Spectator on facebook

Spectator on facebook

BUSINESS IN SHORT

SPP wins lawsuit over bill of exchange

THE GAS company Slovenský Plynárenský Priemysel (SPP) has won litigation in which it disputed the validity of a Sk400-million bill of exchange presented by the Orava-based company Draft-ova, the SITA newswire wrote on January 29.

THE GAS company Slovenský Plynárenský Priemysel (SPP) has won litigation in which it disputed the validity of a Sk400-million bill of exchange presented by the Orava-based company Draft-ova, the SITA newswire wrote on January 29.

The bill of exchange was signed by the late former SPP Director Ján Ducký in 1998. The Regional Court in Bratislava, acting as an appellate court in this instance, confirmed the verdict issued by the Bratislava V District Court, which found the bill of exchange invalid on May 21 of last year and canceled the payment order for it.

The bill of exchange was invalid because its maturity is subject to the statute of limitations, but was undated. This decision is final and cannot be appealed. The plaintiff, the company Draft-ova, had appealed the Bratislava V District Court's verdict. According to its legal representative, the decision of the court of first instance was incorrect, and the company demanded that the bill of exchange in question be acknowledged as valid. They also demanded repayment of court costs.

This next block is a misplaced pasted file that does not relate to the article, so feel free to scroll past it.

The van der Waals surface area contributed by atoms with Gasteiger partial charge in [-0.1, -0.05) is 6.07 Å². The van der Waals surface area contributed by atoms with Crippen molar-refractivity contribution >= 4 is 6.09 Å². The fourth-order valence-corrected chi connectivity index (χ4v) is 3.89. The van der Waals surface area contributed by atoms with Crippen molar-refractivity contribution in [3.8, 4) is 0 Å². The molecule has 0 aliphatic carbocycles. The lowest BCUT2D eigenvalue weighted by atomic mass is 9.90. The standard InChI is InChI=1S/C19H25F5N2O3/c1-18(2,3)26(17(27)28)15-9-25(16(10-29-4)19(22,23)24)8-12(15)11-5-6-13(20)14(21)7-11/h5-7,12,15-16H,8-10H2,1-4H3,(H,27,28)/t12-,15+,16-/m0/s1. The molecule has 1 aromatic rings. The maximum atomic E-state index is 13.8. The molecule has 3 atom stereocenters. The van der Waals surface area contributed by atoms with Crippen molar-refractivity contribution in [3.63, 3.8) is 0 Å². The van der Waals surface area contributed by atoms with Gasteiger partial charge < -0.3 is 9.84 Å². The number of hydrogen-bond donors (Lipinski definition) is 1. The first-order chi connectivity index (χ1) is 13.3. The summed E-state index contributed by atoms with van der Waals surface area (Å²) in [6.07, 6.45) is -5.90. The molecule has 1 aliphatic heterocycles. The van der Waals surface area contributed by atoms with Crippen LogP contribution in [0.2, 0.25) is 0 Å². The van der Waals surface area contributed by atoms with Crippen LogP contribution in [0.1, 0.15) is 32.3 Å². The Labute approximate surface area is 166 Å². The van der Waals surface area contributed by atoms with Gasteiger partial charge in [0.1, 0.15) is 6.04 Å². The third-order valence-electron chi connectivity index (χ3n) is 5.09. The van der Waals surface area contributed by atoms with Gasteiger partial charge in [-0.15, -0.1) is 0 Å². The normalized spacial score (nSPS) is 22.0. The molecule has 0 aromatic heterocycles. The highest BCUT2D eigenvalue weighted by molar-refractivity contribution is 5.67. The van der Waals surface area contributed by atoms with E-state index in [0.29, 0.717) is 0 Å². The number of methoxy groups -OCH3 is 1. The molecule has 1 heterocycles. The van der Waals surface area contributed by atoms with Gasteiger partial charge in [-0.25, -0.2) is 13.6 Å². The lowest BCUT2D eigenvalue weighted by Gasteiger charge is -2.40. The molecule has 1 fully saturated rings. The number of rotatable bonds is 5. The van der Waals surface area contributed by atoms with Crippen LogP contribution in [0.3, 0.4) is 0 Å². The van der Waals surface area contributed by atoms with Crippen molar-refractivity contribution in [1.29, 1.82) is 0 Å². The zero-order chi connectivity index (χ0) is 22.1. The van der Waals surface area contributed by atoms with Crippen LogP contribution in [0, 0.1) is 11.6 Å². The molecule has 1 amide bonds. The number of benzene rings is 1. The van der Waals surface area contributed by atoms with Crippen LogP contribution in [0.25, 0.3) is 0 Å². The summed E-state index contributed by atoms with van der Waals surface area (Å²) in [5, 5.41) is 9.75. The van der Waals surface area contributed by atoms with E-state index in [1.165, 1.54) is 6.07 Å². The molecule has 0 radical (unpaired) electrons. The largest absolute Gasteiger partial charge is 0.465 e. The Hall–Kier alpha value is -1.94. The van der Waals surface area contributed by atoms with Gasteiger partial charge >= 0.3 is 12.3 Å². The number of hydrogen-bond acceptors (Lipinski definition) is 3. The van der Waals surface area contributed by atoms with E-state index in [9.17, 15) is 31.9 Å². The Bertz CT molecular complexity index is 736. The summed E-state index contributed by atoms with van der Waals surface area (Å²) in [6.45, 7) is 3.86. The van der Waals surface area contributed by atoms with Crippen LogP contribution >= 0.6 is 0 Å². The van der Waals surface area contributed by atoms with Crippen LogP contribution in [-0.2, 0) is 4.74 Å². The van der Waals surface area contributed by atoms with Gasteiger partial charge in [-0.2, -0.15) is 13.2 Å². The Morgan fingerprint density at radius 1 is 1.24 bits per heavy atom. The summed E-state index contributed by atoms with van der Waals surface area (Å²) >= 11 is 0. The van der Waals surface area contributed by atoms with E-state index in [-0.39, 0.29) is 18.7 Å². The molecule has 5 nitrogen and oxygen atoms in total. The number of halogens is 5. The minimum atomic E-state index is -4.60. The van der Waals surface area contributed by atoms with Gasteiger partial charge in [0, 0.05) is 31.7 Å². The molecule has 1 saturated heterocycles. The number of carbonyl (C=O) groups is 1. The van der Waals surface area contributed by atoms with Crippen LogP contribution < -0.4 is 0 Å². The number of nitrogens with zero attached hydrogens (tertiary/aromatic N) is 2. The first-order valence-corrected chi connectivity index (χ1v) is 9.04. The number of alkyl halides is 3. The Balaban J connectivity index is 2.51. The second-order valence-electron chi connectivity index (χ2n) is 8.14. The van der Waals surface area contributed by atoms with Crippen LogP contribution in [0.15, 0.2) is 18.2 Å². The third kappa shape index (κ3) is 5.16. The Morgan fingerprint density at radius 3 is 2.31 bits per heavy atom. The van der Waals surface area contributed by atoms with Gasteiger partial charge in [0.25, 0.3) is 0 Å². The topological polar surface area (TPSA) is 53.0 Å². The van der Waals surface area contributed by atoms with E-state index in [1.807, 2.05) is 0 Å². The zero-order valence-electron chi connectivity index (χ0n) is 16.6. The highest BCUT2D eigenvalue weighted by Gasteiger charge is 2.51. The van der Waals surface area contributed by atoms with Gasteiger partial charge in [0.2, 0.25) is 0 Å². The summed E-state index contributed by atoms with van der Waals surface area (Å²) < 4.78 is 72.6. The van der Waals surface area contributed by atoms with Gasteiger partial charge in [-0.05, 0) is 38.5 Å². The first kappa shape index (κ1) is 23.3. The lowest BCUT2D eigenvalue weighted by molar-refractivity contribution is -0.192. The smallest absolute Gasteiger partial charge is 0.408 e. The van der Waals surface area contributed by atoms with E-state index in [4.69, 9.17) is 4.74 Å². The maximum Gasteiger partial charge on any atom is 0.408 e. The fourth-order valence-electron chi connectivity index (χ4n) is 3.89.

The so-called Ján Ducký Bills of Exchange, amounting to Sk1.4 billion, were supposed to have been signed by Ducký, who was shot and killed in front of his house in Bratislava in January, 1999. He served as economy minister in two governments under Vladimír Mečiar between 1992 and 1998.

The processing of personal data is subject to our Privacy Policy and the Cookie Policy. Before submitting your e-mail address, please make sure to acquaint yourself with these documents.

Top stories

People marched for LGBTI rights in Bratislava

Take a look at the Bratislava Rainbow Pride 2018 that took place on Saturday, July 14.

First Slovak LGBTI activist has fought for 40 years

Czechoslovakia was one of the first countries to say homosexuality is not a crime, also thanks to the first activists like Imrich Matyáš.

Imrich Matyáš (r) met with German publicist and lawyer Kurt Hiller (second r) in Ľubochňa in 1935.

Our union is based on joint enlightenment values

France and Slovakia: a centennial union serving the revival of Europe through the path of law and values

Babis, Macron, Pellegrini.

Measles might spread further west

Police will assist the vaccination in communities from where the epidemic spread.